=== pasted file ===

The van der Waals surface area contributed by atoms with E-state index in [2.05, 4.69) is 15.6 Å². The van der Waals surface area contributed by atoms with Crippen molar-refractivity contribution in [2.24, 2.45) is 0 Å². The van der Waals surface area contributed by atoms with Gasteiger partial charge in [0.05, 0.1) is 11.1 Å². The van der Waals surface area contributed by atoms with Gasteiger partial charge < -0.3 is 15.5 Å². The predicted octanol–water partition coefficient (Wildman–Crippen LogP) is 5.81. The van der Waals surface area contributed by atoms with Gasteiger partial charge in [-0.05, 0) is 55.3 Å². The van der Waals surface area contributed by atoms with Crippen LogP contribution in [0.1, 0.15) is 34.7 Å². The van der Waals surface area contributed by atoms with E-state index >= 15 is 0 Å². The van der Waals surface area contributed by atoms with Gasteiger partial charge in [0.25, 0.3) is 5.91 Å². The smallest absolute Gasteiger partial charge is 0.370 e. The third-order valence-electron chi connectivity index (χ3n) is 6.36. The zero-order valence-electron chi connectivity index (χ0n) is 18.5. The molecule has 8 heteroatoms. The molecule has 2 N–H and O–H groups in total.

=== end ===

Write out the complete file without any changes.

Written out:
The van der Waals surface area contributed by atoms with E-state index in [2.05, 4.69) is 15.6 Å². The van der Waals surface area contributed by atoms with Crippen molar-refractivity contribution in [2.24, 2.45) is 0 Å². The van der Waals surface area contributed by atoms with Gasteiger partial charge in [0.05, 0.1) is 11.1 Å². The van der Waals surface area contributed by atoms with Gasteiger partial charge < -0.3 is 15.5 Å². The predicted octanol–water partition coefficient (Wildman–Crippen LogP) is 5.81. The van der Waals surface area contributed by atoms with Gasteiger partial charge in [-0.05, 0) is 55.3 Å². The van der Waals surface area contributed by atoms with Crippen LogP contribution in [0.1, 0.15) is 34.7 Å². The van der Waals surface area contributed by atoms with E-state index >= 15 is 0 Å². The van der Waals surface area contributed by atoms with Gasteiger partial charge in [0.25, 0.3) is 5.91 Å². The smallest absolute Gasteiger partial charge is 0.370 e. The third-order valence-electron chi connectivity index (χ3n) is 6.36. The zero-order valence-electron chi connectivity index (χ0n) is 18.5. The molecule has 8 heteroatoms. The molecule has 2 N–H and O–H groups in total.